Imagine waking up one morning to discover that all compasses pointed south instead of north. Researchers say it’s not as bizarre as it sounds.
Earth’s dipole magnetic field, like that of a bar magnet, remains about the same intensity for thousands to millions of years, but for incompletely known reasons it occasionally weakens and, presumably over a few thousand years, reverses direction.
Earth’s magnetic field has flipped—though not overnight—many times throughout the planet’s history. The last magnetic reversal 786,000 years ago actually happened very quickly, in less than 100 years—roughly a human lifetime.
“It’s amazing how rapidly we see that reversal,” says Courtney Sprain, a graduate student at University of California, Berkeley. “The paleomagnetic data are very well done. This is one of the best records we have so far of what happens during a reversal and how quickly these reversals can happen.”
Power grid and cancer
The discovery comes as new evidence indicates that the intensity of Earth’s magnetic field is decreasing 10 times faster than normal, leading some geophysicists to predict a reversal within a few thousand years.
Though a magnetic reversal is a major planet-wide event driven by convection in Earth’s iron core, there are no documented catastrophes associated with past reversals, despite much searching in the geologic and biologic record.
Today, however, such a reversal could potentially wreak havoc with our electrical grid, generating currents that might take it down.
And since Earth’s magnetic field protects life from energetic particles from the sun and cosmic rays, both of which can cause genetic mutations, a weakening or temporary loss of the field before a permanent reversal could increase cancer rates. The danger to life would be even greater if flips were preceded by long periods of unstable magnetic behavior.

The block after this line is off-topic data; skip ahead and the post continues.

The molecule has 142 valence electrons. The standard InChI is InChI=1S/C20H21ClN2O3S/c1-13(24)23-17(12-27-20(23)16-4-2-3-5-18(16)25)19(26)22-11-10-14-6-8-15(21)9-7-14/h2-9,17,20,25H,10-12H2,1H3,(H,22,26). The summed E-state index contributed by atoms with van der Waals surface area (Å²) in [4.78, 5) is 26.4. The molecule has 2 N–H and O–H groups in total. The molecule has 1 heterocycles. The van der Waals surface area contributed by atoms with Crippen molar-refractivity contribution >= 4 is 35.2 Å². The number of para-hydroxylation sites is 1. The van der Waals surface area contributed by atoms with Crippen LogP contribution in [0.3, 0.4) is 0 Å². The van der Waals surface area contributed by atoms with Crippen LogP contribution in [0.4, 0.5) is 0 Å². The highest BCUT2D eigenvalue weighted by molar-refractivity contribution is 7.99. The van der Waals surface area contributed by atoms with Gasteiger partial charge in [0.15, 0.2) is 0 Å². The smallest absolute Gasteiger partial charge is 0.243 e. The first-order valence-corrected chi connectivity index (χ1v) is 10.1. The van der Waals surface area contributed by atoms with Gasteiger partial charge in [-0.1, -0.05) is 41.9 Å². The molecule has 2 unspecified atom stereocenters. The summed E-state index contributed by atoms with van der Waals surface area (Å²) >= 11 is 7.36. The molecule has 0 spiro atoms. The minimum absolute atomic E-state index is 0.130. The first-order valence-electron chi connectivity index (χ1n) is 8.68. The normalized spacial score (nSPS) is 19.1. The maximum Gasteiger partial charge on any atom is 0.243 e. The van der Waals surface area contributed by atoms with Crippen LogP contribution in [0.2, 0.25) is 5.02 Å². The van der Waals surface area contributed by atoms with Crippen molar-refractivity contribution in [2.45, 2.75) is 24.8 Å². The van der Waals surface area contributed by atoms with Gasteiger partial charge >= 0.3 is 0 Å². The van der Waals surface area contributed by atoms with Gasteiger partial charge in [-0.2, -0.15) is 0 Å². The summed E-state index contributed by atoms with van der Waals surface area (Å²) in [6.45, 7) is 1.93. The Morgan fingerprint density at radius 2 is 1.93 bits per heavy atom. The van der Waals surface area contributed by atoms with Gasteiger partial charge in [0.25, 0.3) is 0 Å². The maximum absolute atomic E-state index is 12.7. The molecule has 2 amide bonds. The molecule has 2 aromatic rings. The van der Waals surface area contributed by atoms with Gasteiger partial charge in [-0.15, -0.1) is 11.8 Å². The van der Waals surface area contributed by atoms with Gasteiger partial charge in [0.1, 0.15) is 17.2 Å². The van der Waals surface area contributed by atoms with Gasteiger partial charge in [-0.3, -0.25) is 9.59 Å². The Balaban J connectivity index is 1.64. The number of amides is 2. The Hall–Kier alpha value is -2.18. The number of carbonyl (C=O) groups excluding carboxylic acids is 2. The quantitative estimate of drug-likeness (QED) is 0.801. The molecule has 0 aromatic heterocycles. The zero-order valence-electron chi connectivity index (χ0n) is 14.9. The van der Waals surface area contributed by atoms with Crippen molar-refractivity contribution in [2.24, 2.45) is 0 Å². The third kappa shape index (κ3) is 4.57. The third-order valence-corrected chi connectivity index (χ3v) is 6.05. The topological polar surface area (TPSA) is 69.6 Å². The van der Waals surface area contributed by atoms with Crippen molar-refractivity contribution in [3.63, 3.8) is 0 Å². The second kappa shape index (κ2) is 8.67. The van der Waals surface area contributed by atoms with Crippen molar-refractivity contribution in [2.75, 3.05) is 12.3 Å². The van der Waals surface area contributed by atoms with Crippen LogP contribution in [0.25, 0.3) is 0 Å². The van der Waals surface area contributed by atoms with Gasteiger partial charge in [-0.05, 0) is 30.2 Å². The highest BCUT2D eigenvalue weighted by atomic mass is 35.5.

“We should be thinking more about what the biologic effects would be,” says Paul Renne, director of the Berkeley Geochronology Center and a professor-in-residence of earth and planetary science.
Published online in Geophysical Journal International, the new findings are based on measurements of the magnetic field alignment in layers of ancient lake sediments now exposed in the Sulmona basin of the Apennine Mountains east of Rome, Italy.
The lake sediments are interbedded with ash layers erupted from the Roman volcanic province, a large area of volcanoes upwind of the former lake that includes periodically erupting volcanoes near Sabatini, Vesuvius, and the Alban Hills.
Italian researchers led by Leonardo Sagnotti of Rome’s National Institute of Geophysics and Volcanology measured the magnetic field directions frozen into the sediments as they accumulated at the bottom of the ancient lake.
Sprain and Renne used argon-argon dating, a method widely used to determine the ages of rocks, whether they’re thousands or billions of years old, to determine the age of ash layers above and below the sediment layer recording the last reversal.
These dates were confirmed by Sebastien Nomade, formerly a postdoctoral fellow at UC Berkeley and now of the Laboratory of Environmental and Climate Sciences in Gif-Sur-Yvette, France.
Less than 100 years?
Because the lake sediments were deposited at a high and steady rate over a 10,000-year period, the team was able to interpolate the date of the layer showing the magnetic reversal, called the Matuyama-Brunhes transition, at approximately 786,000 years ago. This date is far more precise than that from previous studies, which placed the reversal between 770,000 and 795,000 years ago.
“What’s incredible is that you go from reverse polarity to a field that is normal with essentially nothing in between, which means it had to have happened very quickly, probably in less than 100 years,” Renne says. “We don’t know whether the next reversal will occur as suddenly as this one did, but we also don’t know that it won’t.”
Whether or not the new finding spells trouble for modern civilization, it likely will help researchers understand how and why Earth’s magnetic field episodically reverses polarity, Renne says.
The magnetic record the Italian-led team obtained shows that the sudden 180-degree flip of the field was preceded by a period of instability that spanned more than 6,000 years. The instability included two intervals of low magnetic field strength that lasted about 2,000 years each.
Rapid changes in field orientations may have occurred within the first interval of low strength. The full magnetic polarity reversal—that is, the final and very rapid flip to what the field is today—happened toward the end of the most recent interval of low field strength.
Renne is continuing his collaboration with the Italian-French team to correlate the lake record with past climate change.
The Ann and Gordon Getty Foundation supported the work.
Source: UC Berkeley